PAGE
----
Australia’s biggest banks have been given a nine-month reprieve to deliver delayed functionality to the new payments platform (NPP) that will enable third-party initiated payments.
Reserve Bank of Australia governor Philip Lowe has written to the major banks to seek reassurances that the functionality, known as PayTo, will be ready for launch no later than April 2023.
It comes after ANZ, NAB and Westpac indicated they would not be able to meet the July 2022 deadline, as reported by The Australian Financial Review.
PayTo – considered one of the most important updates to the real-time payments platform since its inception in 2018 – will allow businesses to initiate payments from their customer’s bank accounts.
The functionality will ensure the NPP is not just an “alternative for direct debit”, according to NPP Australia, by accommodating recurring or subscription-type payments, as well as corporate payroll.
Implementation had already been pushed back once before due to the pandemic, from early 2022 to mid-2022.
Speaking at the NPP Real Time Payments Summit in Sydney on Tuesday, the RBA’s head of payments policy Ellis Connolly said the new deadline applied “across the industry”.
“The industry had committed to launch the PayTo service in July this year, and the RBA’s expectation was that this commitment would be met,” he said.
“Unfortunately, several of the major banks have recently indicated that they will not be able to meet this timeline.”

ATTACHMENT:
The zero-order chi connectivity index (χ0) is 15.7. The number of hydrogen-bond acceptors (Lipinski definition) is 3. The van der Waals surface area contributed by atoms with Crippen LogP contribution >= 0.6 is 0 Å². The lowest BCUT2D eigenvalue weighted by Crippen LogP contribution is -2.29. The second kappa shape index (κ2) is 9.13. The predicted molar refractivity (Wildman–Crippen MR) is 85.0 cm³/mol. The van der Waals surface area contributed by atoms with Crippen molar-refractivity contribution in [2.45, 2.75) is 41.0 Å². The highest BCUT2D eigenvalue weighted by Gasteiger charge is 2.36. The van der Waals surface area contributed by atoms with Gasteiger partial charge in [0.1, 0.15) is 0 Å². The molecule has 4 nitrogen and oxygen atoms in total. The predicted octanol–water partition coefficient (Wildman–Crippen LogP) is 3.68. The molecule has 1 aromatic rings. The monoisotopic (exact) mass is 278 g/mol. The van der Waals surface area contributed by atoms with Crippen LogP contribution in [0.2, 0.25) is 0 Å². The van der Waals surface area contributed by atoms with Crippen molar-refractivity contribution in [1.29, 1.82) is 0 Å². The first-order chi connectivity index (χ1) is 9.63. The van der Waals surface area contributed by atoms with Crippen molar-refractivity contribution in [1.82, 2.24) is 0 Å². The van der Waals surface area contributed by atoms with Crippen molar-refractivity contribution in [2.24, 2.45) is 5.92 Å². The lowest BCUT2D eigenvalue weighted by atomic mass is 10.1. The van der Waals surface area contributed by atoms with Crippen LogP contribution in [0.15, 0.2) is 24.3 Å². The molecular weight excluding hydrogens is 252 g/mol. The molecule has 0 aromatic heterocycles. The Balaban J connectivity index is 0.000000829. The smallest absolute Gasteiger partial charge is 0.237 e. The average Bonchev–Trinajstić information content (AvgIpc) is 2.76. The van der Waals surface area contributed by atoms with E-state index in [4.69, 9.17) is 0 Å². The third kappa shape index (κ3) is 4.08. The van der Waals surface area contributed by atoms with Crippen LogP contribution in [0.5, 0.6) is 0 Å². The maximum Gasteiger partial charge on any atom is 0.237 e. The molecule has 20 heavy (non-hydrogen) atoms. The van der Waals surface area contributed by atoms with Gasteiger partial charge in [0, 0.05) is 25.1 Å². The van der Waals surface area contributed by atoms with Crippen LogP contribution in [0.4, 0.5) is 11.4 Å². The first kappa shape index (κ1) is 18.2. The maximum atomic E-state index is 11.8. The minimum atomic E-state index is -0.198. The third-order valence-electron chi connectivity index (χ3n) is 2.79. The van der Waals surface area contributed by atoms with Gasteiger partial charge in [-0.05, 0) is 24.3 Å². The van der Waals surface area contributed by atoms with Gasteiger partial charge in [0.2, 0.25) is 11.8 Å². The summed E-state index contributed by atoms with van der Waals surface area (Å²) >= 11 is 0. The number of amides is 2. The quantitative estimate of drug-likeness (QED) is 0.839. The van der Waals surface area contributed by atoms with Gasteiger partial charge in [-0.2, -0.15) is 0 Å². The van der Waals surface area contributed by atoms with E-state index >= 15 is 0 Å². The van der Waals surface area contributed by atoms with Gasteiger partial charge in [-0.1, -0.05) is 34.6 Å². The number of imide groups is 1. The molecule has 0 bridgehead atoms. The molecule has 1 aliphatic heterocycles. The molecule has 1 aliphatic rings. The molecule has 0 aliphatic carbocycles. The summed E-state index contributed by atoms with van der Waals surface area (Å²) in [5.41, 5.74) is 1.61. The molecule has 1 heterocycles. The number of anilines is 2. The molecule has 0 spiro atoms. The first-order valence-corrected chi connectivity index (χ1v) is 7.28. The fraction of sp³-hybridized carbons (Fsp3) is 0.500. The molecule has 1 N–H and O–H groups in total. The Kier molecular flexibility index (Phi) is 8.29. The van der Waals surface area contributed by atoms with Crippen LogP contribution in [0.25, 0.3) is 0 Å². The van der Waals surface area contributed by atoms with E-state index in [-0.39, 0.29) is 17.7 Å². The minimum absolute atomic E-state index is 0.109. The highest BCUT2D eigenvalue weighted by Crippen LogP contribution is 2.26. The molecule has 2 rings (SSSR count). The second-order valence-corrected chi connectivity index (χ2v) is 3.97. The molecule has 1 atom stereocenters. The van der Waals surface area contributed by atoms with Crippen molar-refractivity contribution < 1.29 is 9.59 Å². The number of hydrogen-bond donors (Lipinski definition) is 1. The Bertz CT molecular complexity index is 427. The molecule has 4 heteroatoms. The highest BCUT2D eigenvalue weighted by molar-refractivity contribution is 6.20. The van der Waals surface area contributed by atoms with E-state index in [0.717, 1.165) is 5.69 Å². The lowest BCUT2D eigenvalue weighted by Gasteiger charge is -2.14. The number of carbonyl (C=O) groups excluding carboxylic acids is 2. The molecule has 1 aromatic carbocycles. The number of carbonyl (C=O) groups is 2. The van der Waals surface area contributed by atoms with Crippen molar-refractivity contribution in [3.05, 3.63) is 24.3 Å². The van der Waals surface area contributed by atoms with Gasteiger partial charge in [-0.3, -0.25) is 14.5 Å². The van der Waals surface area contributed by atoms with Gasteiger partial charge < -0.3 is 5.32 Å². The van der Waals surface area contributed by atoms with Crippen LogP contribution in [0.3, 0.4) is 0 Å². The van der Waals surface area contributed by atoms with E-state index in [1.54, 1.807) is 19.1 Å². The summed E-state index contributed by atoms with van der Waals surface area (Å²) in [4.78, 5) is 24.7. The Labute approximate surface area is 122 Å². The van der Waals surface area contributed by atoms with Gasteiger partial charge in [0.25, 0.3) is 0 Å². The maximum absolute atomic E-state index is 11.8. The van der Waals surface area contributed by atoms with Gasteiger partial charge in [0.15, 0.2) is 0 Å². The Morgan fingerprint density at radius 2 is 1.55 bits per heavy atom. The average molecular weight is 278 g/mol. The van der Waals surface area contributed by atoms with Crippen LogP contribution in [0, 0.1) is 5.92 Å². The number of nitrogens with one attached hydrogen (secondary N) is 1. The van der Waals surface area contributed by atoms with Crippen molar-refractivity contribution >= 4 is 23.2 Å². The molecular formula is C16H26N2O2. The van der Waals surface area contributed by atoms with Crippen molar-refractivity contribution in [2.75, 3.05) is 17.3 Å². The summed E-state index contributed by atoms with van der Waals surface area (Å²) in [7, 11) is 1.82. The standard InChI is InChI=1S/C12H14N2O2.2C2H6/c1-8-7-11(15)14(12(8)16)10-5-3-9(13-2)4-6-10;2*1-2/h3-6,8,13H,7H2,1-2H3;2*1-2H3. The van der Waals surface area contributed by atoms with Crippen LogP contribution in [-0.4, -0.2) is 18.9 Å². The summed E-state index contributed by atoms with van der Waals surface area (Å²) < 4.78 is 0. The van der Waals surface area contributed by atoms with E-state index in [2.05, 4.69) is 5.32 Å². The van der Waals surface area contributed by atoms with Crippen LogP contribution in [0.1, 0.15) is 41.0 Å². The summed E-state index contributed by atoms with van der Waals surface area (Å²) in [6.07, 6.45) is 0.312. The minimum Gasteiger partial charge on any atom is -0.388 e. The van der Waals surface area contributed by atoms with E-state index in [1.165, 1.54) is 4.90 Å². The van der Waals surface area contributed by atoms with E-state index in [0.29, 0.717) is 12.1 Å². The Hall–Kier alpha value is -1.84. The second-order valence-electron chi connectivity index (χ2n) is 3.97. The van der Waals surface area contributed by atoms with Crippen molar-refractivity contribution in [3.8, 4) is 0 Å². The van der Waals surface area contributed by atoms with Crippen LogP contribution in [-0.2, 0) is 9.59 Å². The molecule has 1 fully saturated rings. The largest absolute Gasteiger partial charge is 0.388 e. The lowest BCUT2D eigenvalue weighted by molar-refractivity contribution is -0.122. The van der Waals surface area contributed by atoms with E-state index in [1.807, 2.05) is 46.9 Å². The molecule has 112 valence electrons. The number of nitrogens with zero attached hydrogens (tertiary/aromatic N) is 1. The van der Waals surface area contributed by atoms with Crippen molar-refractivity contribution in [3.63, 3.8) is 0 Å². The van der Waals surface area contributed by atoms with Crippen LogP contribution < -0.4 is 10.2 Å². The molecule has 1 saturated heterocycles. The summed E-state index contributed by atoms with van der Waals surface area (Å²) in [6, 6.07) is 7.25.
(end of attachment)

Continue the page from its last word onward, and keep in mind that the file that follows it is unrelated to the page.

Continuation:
Connolly said that while the RBA recognised the “considerable effort and investment required”, there was an expectation banks roll out the new service for customers.
“These delays will significantly limit the availability of PayTo and the realisation of the benefits for end users,” he told the summit.
“Given this, the governor has written to the CEOs of the relevant banks, seeking their assurance that they’ll be ready to launch PayTo no later than April 2023.
“To realise the full potential of PayTo, we expect the banks to make this service available for their entire customer base.”
All the major banks are said to have “responded to the governor and have indicated they are all targeting” that timeframe.
Reliability lagging other 24/7 services
Connolly also used his keynote to address the issue of reliability of NPP services, which he said was lagging other 24/7 services.
“In the second half of last year, three quarters of service providers reported unplanned outages affecting their NPP services, and many of these providers reported multiple outages,” he said.
RBA figures pegged unplanned downtime for NPP service providers at an average of almost seven hours – “considerably higher” than services like card payments.
A “substantial amount” of the NPP outages were also during the day “when consumer service demand is highest”.
“We think this indicates that some participants need to do a better job at delivering reliable NPP services to their customers,” Connolly said.
“The Payment System Board is closely monitoring the NPP provider reliability data because we think this will only become more important as the usage of the NPP grows.”
More than a billion transactions, worth more than a trillion dollars, were processed through the NPP over the past year.
Around $12 billion in Covid-related support and disaster relief payments from the government were included in this figure in the second half of 2021 alone.